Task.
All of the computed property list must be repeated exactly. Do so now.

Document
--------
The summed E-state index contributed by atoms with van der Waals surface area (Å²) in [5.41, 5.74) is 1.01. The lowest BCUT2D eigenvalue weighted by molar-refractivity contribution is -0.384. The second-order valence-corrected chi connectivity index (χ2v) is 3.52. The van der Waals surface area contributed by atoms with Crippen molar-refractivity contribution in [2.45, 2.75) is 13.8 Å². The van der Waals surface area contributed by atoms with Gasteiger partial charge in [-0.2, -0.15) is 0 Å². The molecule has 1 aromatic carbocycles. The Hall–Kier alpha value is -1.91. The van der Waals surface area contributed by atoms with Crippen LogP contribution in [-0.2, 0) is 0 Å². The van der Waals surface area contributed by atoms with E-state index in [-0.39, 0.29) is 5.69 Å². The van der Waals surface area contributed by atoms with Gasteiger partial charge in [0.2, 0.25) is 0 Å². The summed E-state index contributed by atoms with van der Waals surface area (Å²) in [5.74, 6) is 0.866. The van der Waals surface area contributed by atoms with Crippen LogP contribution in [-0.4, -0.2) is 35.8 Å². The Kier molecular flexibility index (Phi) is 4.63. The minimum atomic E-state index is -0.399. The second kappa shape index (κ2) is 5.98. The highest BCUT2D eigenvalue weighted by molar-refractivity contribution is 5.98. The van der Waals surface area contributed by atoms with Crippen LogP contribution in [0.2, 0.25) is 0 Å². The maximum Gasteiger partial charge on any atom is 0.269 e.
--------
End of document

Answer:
The summed E-state index contributed by atoms with van der Waals surface area (Å²) in [5.41, 5.74) is 1.01. The lowest BCUT2D eigenvalue weighted by molar-refractivity contribution is -0.384. The second-order valence-corrected chi connectivity index (χ2v) is 3.52. The van der Waals surface area contributed by atoms with Crippen molar-refractivity contribution in [2.45, 2.75) is 13.8 Å². The van der Waals surface area contributed by atoms with Gasteiger partial charge in [-0.2, -0.15) is 0 Å². The molecule has 1 aromatic carbocycles. The Hall–Kier alpha value is -1.91. The van der Waals surface area contributed by atoms with Crippen LogP contribution in [-0.2, 0) is 0 Å². The van der Waals surface area contributed by atoms with E-state index in [-0.39, 0.29) is 5.69 Å². The van der Waals surface area contributed by atoms with Gasteiger partial charge in [0.2, 0.25) is 0 Å². The summed E-state index contributed by atoms with van der Waals surface area (Å²) in [5.74, 6) is 0.866. The van der Waals surface area contributed by atoms with Crippen LogP contribution in [-0.4, -0.2) is 35.8 Å². The Kier molecular flexibility index (Phi) is 4.63. The minimum atomic E-state index is -0.399. The second kappa shape index (κ2) is 5.98. The highest BCUT2D eigenvalue weighted by molar-refractivity contribution is 5.98. The van der Waals surface area contributed by atoms with Crippen LogP contribution in [0.2, 0.25) is 0 Å². The maximum Gasteiger partial charge on any atom is 0.269 e.